We heard a case today that shook me up. I can't give details because of privacy issues, but it involved the loss of a child in an accident that one of the parent's feels responsible for causing. I don't know how a person survives grief that complicated; the death of a child on top of believing it was your fault. How many times would you replay that moment over and over again in your head, rewriting it so that you don't make the same mistake? I do that now with stupid stuff I should or shouldn't have said or done but the consequences are minor. These are not easy meetings to attend every week--there's always a detail or two that haunts; a brother wanting to lay in the hospital bed next to his dead sibling, a father brushing his daughter's hair before she goes to the OR, someone who walked in the Emergency Room talking to the attendants but who won't walk out again.

So, yeah, I guess my root canal today at 5 isn't that big of a deal.

Wednesday, November 23, 2005

The Office would be so much more funny if it weren't based on my real life

"That would be great..." I could cut and paste about 20+ e-mails I've received with that phrase un-ironically used. I could list about 500 things from my job that would make you wonder if I was being satirical. I won't though. I can't. If you saw last night's episode of The Office you'll remember that the boss gets access to his employees e-mails. Guess what? I've experienced that actuality in my non-sitcom life. So, I'm a little skeptical about this whole "freedom of speech" thing. Not many people here today as it's Thanksgiving tomorrow. I wonder if, as will probably happen at Shawn's work, we'll all be told to go home a little early, enjoy ourselves, hey, maybe we should cut out early for a drink? Hmmm...I wonder...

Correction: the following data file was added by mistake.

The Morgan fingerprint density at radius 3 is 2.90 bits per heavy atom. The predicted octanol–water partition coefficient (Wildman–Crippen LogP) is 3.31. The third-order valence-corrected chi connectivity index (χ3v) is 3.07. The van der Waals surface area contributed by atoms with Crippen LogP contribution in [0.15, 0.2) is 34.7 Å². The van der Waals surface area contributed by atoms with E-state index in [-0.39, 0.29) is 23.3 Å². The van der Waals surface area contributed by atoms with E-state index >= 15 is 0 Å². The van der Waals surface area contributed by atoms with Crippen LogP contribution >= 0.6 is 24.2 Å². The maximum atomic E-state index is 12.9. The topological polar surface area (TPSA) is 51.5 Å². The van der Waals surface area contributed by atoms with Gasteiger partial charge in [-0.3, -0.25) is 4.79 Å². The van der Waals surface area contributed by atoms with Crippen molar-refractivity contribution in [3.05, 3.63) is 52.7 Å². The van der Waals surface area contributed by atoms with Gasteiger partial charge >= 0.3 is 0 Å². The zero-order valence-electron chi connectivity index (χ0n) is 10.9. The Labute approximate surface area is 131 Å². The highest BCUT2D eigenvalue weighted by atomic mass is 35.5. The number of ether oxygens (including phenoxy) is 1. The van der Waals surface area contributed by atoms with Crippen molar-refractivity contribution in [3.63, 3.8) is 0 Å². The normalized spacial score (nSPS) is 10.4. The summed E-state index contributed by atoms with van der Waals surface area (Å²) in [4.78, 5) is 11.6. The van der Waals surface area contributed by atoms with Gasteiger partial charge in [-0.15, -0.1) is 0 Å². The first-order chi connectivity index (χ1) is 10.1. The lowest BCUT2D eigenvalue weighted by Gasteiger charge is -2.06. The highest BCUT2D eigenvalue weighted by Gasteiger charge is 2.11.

In other news, we're going to Bushkill, PA for Thanksgiving tomorrow. Bushkill is a lovely name for a town. It's about 2 or more hours away and so we'll leave here about noon, eat, then turn around and drive back to Philadelphia. Last year at this time, we took ourselves to Block Island and rode some horses. Not this year. Those cute little dineros we spent in Mexico actually turned out to cost real money.

Here is what I'm thankful for this year (not necessarily in order of importance): my health even my teeth which are only partially falling out, my home with the warm heaters that hum in the night, my boyfriend who not only listens but actually applies what he hears, my friends who let me be flakey, my cats with their purring and shedding and growing old gracefully, the existence of dogs and the possibility that I may get one some day, Hope on 7th which consistently provides me with great thrift store bargains, coffee, and much, much more.